portrayed with prurient minuteness, and interest sought to be awakened in the votaries of fashion or the Sybarites of pleasure by the delineation of the language and ideas of the most infamous wretches who ever disgraced society by their vices, or endangered it by their crimes.

“ Whatever,” says Dr Johnson, “makes the Past, the DISTANT, or the FUTURE predominate over the present, exalts us in the scale of thinking beings.” The words are familiar till they have become trite; but words are often repeated when the sense is far off. It is in the general oblivion of the thought of the philosopher, while his words were in every mouth, that the cause of the want of originality in modern works of imagination is to be found. The tendency to localise is the propensity which degrades literature, as it is the chief bane and destroyer of individual character. It is the opposite effect of engendering a disposition to expand, which constitutes the chief value of travelling in the formation of character. If the thought and conversation of individuals are limited to the little circle in which they live, or the objects by which they are immediately surrounded, we all know what they speedily become.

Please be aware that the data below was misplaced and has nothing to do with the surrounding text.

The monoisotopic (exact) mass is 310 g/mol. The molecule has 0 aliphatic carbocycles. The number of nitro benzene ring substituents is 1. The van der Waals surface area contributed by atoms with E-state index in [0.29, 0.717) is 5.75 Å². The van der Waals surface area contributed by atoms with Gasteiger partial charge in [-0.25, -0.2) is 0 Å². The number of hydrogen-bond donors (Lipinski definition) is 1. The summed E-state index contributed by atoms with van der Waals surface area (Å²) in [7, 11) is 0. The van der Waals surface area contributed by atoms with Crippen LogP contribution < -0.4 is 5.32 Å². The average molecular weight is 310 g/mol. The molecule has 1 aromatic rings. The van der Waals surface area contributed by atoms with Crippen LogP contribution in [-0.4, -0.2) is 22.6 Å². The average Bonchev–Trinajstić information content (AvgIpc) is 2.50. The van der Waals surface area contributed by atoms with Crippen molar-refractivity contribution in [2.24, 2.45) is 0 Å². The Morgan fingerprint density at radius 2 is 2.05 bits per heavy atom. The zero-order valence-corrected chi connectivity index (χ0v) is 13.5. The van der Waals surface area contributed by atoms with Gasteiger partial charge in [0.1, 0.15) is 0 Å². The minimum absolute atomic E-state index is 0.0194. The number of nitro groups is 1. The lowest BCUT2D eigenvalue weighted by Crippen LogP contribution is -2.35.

It is in the extension of the interest to a wider circle, in the admission of objects of general concern and lasting importance into the sphere of habitual thought, that the only preservative against this fatal tendency is to be found. It is the power of doing this which forms the chief charm of the highest society in every country, and renders it in truth everywhere the same. A man of the world will find himself equally at home, and conversation flow at once with equal ease, in the higher saloons of London or Paris, of Rome or Vienna, of Warsaw or St Petersburg. But he will find it scarcely possible to keep up conversation for a quarter of an hour in the bourgeois circle of any of these capitals. It is the same with literature, and especially that wide and important branch of literature which, aiming at the exciting of interest or delineating of manners, should in an especial manner be guarded against the degradation consequent on a narrow restriction of its subjects to matters only of local concern.

The prodigious success and widespread popularity which have attended some of the most able novels of this new